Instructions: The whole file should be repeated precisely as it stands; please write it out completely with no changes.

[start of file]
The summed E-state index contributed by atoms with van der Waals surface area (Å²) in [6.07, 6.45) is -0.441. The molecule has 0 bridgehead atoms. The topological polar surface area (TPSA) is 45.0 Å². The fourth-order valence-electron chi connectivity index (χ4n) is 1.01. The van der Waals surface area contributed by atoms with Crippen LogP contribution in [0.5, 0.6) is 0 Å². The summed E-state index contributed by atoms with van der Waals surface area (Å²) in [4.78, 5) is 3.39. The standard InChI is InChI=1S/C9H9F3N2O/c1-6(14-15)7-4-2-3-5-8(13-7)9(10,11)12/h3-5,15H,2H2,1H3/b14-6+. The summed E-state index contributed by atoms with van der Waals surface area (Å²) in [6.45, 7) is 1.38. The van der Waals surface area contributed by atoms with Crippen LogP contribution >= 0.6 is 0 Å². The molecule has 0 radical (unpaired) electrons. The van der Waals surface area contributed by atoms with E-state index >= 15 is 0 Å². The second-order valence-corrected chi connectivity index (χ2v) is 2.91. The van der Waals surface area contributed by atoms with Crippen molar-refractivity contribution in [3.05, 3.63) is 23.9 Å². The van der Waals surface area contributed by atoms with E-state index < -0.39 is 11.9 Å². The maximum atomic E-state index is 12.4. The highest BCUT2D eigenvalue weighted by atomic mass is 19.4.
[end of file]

The summed E-state index contributed by atoms with van der Waals surface area (Å²) in [6.07, 6.45) is -0.441. The molecule has 0 bridgehead atoms. The topological polar surface area (TPSA) is 45.0 Å². The fourth-order valence-electron chi connectivity index (χ4n) is 1.01. The van der Waals surface area contributed by atoms with Crippen LogP contribution in [0.5, 0.6) is 0 Å². The summed E-state index contributed by atoms with van der Waals surface area (Å²) in [4.78, 5) is 3.39. The standard InChI is InChI=1S/C9H9F3N2O/c1-6(14-15)7-4-2-3-5-8(13-7)9(10,11)12/h3-5,15H,2H2,1H3/b14-6+. The summed E-state index contributed by atoms with van der Waals surface area (Å²) in [6.45, 7) is 1.38. The van der Waals surface area contributed by atoms with Crippen LogP contribution >= 0.6 is 0 Å². The molecule has 0 radical (unpaired) electrons. The van der Waals surface area contributed by atoms with E-state index >= 15 is 0 Å². The second-order valence-corrected chi connectivity index (χ2v) is 2.91. The van der Waals surface area contributed by atoms with Crippen molar-refractivity contribution in [3.05, 3.63) is 23.9 Å². The van der Waals surface area contributed by atoms with E-state index < -0.39 is 11.9 Å². The maximum atomic E-state index is 12.4. The highest BCUT2D eigenvalue weighted by atomic mass is 19.4.